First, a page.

What constitutes “reasonable suspicion” that a person being pulled over is an illegal immigrant?
The state of Alabama has recently come under fire for implementing what some consider to be the toughest immigration laws in the country. To be clear, I fully support efforts to crack down on illegal immigration. Not to sound redundant, but illegal immigration is a crime, and like any crime, perpetrators should be punished when caught.
However, there is one part of the law that doesn’t sit well with me; that which pertains to traffic stops:
“Where reasonable suspicion exists that the person is an alien who is unlawfully present in the United States, a reasonable attempt shall be made, when practicable, to determine the citizenship and immigration status of the person.”
To me, this sounds like an open invitation for harassment. What exactly constitutes “reasonable suspicion” that a person is an illegal immigrant?
To put things into perspective, let’s suppose we’re talking about drunk driving. If a person is pulled over and the officer has a reasonable suspicion that the driver is intoxicated, the driver can be compelled to undergo a breathalyzer test. However, in this case there would be obvious signs that the driver was breaking the law – they might smell of alcohol; they might stumble or slur their words; they may have been driving erratically.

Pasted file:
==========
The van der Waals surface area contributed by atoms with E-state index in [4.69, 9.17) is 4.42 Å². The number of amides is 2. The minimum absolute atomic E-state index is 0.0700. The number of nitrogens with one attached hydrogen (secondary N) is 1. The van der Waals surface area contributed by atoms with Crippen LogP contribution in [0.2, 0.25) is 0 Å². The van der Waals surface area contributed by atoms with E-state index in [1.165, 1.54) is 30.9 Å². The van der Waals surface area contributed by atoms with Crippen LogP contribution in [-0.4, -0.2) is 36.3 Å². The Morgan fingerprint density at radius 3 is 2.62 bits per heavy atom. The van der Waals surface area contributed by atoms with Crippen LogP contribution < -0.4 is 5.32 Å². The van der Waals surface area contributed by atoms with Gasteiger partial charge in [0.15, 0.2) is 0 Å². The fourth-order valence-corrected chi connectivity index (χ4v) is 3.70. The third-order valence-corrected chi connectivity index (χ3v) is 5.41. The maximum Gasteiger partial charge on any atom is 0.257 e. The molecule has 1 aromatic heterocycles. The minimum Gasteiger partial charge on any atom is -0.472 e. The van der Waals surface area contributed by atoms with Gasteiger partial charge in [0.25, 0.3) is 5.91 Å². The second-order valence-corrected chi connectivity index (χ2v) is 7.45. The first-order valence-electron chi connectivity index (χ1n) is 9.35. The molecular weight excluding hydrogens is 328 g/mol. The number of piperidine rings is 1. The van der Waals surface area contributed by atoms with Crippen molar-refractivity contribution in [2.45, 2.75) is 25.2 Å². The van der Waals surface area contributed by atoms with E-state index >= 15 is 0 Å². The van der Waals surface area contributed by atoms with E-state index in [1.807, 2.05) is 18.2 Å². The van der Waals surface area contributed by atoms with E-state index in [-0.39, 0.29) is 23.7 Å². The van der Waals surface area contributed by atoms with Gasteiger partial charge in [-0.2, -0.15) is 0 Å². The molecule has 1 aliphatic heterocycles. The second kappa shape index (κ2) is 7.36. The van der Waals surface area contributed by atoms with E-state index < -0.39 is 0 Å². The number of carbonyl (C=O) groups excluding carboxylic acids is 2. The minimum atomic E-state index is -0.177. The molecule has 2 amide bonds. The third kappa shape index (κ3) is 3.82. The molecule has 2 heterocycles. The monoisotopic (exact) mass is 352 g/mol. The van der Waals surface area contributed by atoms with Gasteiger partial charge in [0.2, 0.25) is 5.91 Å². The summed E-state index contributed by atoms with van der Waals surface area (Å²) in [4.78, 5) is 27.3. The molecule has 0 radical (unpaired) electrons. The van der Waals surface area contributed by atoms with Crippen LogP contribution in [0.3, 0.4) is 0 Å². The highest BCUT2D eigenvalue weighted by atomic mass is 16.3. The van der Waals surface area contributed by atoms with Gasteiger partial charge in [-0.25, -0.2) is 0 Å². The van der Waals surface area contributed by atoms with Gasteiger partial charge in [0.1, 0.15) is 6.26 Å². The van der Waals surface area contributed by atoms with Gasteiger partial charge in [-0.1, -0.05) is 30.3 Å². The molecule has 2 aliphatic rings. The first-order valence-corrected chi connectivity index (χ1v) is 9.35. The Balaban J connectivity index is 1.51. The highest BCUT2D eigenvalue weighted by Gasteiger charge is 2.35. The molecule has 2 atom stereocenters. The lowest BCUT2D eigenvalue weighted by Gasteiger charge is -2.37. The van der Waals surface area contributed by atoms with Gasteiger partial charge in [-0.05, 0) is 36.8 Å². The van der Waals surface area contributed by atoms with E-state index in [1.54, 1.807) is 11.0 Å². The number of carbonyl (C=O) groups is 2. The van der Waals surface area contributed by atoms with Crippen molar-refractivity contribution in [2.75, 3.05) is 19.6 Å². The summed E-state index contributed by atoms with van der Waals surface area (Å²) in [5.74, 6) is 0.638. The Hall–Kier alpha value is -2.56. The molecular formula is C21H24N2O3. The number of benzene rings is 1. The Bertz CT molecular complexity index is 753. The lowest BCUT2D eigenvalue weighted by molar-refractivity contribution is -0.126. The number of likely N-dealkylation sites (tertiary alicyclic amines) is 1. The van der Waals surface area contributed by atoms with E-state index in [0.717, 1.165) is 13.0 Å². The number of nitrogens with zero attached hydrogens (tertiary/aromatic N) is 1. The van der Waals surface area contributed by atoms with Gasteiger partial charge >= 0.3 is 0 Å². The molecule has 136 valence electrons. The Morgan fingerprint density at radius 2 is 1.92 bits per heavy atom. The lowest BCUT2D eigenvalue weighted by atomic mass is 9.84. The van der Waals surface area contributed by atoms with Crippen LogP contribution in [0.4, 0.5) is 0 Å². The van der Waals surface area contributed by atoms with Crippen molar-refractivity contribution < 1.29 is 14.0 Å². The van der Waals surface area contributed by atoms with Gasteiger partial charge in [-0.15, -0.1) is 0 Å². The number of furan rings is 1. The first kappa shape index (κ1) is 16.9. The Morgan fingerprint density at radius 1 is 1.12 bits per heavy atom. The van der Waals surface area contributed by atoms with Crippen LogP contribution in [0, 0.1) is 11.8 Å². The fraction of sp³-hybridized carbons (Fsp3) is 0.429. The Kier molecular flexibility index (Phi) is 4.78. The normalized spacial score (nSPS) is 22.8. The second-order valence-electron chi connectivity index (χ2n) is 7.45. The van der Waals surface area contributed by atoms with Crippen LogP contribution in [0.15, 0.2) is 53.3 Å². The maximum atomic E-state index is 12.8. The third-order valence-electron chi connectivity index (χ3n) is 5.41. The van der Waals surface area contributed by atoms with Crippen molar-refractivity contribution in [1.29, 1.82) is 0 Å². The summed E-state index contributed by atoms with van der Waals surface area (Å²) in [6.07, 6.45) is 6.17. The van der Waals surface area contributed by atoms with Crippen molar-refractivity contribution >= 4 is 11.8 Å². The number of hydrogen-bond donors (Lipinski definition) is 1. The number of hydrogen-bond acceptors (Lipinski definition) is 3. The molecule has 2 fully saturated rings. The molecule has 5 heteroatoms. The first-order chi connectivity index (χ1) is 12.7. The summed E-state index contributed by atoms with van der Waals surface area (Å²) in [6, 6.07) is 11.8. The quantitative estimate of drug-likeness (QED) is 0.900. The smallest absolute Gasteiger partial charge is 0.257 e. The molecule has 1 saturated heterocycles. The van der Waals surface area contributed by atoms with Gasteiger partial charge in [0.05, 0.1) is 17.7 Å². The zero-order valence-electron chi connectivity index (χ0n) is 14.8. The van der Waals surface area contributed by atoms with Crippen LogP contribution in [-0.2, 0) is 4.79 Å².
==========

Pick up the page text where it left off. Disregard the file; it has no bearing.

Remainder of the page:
What exactly does an illegal immigrant smell like? What do they look like? Sound like? Act like? The fact is that unless an officer is blessed with extrasensory perception, they would have no cause to reasonably suspect anyone they pulled over of being an illegal immigrant.
Of course the law goes on to state that “a law enforcement officer may not consider race, color, or national origin,” but can citizens rest assured that this will be the case? Alabama isn’t historically known as a pillar of diversity and equality. Is a person’s Hispanic accent enough to justify “reasonable suspicion?”
If so, then it would certainly be a sad state of affairs. There’s something called racial profiling, and last I checked it was still illegal.
I just hope Alabama’s immigration concerns don’t allow this law to open the door for bigotry and harassment.